When he moved to Encanto in 1985, Rob Giambruno started using his backyard to grow avocados, squash, citrus, beans, plums and, most prolifically, berries.

Though it was more than he could ever eat, he’d never thought to sell the surplus until a few months ago, when he stumbled upon the Southeast Farmers Market, which springs up every Friday afternoon on a normally desolate vacant lot near the corner of Euclid Avenue and Market Street, not far from his house.

The market’s organizers needed people like him. Since it opened to much fanfare in early December, the farmers market had been struggling to attract a key constituency — farmers. Giambruno was not a farmer, per se, but he did grow food in the neighborhood. If he got certified by the county’s agriculture department, he could sell that produce at the market and help fill the void.

“You’ve got farmers markets around the county, but southeast San Diego is sort of a forgotten area,” he said. He hopes to be selling by the end of August. “I’m going to be the berry guy.”

Diane Moss, the market’s organizer, is pinning her hopes for the struggling market on people just like Giambruno, nearby residents with green thumbs who might make up for mainstream farmers’ reluctance to set up their booths smack in the middle of a low-income community.

For its grand opening in December, she convinced two farmers to sell there. But two weeks later, when the inaugural crowds were gone, one of those farmers, a Golden Hill lettuce grower, packed up and left for good.

“They stayed two weeks and couldn’t make what they needed,” Moss said.

In the eight months since, several farmers have shown up at Moss’s urging and stayed a week or two, but left soon after.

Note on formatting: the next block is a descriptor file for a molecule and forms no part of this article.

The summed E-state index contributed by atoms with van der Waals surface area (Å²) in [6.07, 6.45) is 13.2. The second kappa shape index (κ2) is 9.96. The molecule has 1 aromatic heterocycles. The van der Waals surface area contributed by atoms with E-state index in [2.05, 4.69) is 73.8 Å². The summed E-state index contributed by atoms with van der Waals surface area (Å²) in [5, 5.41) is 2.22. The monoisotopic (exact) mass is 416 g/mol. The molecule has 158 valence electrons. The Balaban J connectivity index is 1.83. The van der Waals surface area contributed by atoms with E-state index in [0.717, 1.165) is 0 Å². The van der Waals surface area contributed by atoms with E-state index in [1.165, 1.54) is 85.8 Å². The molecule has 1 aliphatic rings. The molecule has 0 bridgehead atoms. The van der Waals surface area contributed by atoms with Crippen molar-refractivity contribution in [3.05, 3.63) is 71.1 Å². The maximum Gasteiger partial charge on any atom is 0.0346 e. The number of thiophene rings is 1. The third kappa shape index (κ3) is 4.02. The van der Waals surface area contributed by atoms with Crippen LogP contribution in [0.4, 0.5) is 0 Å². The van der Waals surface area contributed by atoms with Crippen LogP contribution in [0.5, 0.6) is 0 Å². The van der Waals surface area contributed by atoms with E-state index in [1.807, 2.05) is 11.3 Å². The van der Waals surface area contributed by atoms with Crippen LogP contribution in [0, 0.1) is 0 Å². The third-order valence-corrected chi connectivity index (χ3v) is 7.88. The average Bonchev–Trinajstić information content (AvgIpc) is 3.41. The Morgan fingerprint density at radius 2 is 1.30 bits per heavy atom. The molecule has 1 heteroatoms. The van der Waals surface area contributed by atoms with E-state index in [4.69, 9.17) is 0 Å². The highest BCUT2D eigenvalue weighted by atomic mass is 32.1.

As farmers markets have proliferated in neighborhoods across San Diego County, the weekly struggle to bring produce to the vacant lot near the corner of Euclid Avenue and Market Street has echoed the decades-long struggle to bring fresh food to much of the surrounding community. The area has long suffered from grocers’ unwillingness to open there, kept away both by a perception of the neighborhood as unsafe and by a dollars-and-cents concern for the bottom line.

The area’s only mainstream grocery store — a Food 4 Less — opened a decade ago, and even then only through the efforts of a nonprofit developer to entice it there.

The farmers market was supposed to chip away at that problem by providing an alternative source of fresh food where there are few. Instead it’s been ensnared by all the same self-reinforcing structural problems: negative perceptions of the neighborhood and cold, hard economics. Then there’s the challenge that most consumes Moss’s day-to-day — entrenched eating habits that support the proliferation of fast food joints while making farmers markets a novelty at best.

“A lot of people don’t even know what a farmers market is,” she said.

It is one measure of the severity of that problem that in eight months, only 94 people have signed up for the Fresh Fund program that offers food stamp recipients up to $20 in matching funds to spend at the market each month. By contrast, the program has signed up 163 participants in the first three weeks of a new market in Linda Vista, 508 in the first three months of Golden Hill’s farmers market and close to 3,000 at a three-year-old market in City Heights.

“It’s a catch-22,” said Troy McKinney, the program’s administrator. “If you don’t have people, you don’t have vendors, and if you don’t have vendors, you won’t have people.”

Recent changes by the City Council may help foster a self-sustaining local food system. So could some of the neighborhood’s geographic idiosyncrasies, a growing interest in urban agriculture, a need for sources of income and neighborhood outreach that Moss plans to conduct through her nonprofit, Project New Village.